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Church History Vol. 3 Chapter 6 Page 133

(~1846)

133 CHAPTER 6.

1844-45.

FOR a short time after the murder of Joseph and Hyrum Smith outside opposition was silent, waiting no doubt to see what the effect of their diabolical deed would be. Some were greatly excited, supposing that the Mormons would arise in fury and avenge the blood of the slain. Many in the surrounding country fled from their homes, expecting that the country would be desolated by fire and sword. Doubtless there were some among the members of the church who were inclined to wreak vengeance in a summary way, but better counsel prevailed, and the saints remained quietly at home appealing to God for protection and vindication.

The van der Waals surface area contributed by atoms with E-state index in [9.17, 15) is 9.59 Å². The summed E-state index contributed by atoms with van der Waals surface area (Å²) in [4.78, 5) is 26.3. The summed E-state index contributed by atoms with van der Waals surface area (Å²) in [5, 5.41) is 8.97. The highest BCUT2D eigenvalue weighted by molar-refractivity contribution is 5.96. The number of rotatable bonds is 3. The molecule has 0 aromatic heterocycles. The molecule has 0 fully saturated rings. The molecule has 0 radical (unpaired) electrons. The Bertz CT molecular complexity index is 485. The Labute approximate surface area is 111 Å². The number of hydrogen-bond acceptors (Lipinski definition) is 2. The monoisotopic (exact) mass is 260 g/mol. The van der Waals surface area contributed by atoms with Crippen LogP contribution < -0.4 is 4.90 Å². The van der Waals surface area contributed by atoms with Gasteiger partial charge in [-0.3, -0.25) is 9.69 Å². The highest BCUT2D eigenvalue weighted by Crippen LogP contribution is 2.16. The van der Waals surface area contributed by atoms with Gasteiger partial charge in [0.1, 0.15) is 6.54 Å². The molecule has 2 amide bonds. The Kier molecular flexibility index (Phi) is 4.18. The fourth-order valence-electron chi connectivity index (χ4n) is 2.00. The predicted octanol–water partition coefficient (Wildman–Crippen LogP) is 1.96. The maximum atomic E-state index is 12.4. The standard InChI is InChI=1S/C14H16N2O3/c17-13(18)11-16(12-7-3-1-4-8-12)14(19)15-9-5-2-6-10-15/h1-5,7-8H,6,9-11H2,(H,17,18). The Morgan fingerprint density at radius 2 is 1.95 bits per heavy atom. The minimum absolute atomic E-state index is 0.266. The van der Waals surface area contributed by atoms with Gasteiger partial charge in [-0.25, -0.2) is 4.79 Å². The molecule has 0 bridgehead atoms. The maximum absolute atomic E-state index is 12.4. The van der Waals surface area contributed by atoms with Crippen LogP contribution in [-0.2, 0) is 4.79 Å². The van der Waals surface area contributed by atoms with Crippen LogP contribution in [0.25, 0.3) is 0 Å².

Governor Ford in his history speaks of affairs at Carthage as follows:-

"But first, I determined to return back to Carthage and make such arrangements as could be made for the pacification and defense of the country. When I arrived there, about ten o'clock at night, I found that great consternation prevailed. Many of the citizens had departed with their families, and others were preparing to go. As the country was utterly defenseless, this seemed to me to be a proper precaution. One company of the guard stationed by me to guard the jail had disbanded and gone home before the jail was attacked, and many of the Carthage Greys departed soon afterwards."-History of Illinois, p. 350.

Gregg writes of the situation as follows:-

(page 133)

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